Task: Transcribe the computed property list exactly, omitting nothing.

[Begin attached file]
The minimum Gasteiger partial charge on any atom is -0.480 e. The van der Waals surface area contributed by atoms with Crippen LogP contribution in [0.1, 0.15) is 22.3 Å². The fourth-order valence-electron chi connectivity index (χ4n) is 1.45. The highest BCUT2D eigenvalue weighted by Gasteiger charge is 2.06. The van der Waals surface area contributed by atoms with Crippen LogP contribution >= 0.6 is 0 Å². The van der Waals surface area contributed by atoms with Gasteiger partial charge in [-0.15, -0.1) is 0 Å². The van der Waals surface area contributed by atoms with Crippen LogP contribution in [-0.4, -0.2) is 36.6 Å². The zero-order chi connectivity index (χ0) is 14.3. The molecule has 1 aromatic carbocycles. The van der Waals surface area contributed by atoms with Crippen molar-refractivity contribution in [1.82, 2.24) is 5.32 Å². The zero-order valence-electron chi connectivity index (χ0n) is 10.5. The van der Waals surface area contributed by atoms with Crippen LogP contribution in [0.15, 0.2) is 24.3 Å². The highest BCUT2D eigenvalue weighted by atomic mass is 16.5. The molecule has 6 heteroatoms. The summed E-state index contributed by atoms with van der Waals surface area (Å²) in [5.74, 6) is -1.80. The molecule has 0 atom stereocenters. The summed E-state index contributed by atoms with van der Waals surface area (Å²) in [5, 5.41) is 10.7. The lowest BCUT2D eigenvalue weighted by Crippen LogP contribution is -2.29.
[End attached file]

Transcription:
The minimum Gasteiger partial charge on any atom is -0.480 e. The van der Waals surface area contributed by atoms with Crippen LogP contribution in [0.1, 0.15) is 22.3 Å². The fourth-order valence-electron chi connectivity index (χ4n) is 1.45. The highest BCUT2D eigenvalue weighted by Gasteiger charge is 2.06. The van der Waals surface area contributed by atoms with Crippen LogP contribution >= 0.6 is 0 Å². The van der Waals surface area contributed by atoms with Gasteiger partial charge in [-0.15, -0.1) is 0 Å². The van der Waals surface area contributed by atoms with Crippen LogP contribution in [-0.4, -0.2) is 36.6 Å². The zero-order chi connectivity index (χ0) is 14.3. The molecule has 1 aromatic carbocycles. The van der Waals surface area contributed by atoms with Crippen molar-refractivity contribution in [1.82, 2.24) is 5.32 Å². The zero-order valence-electron chi connectivity index (χ0n) is 10.5. The van der Waals surface area contributed by atoms with Crippen LogP contribution in [0.15, 0.2) is 24.3 Å². The highest BCUT2D eigenvalue weighted by atomic mass is 16.5. The molecule has 6 heteroatoms. The summed E-state index contributed by atoms with van der Waals surface area (Å²) in [5.74, 6) is -1.80. The molecule has 0 atom stereocenters. The summed E-state index contributed by atoms with van der Waals surface area (Å²) in [5, 5.41) is 10.7. The lowest BCUT2D eigenvalue weighted by Crippen LogP contribution is -2.29.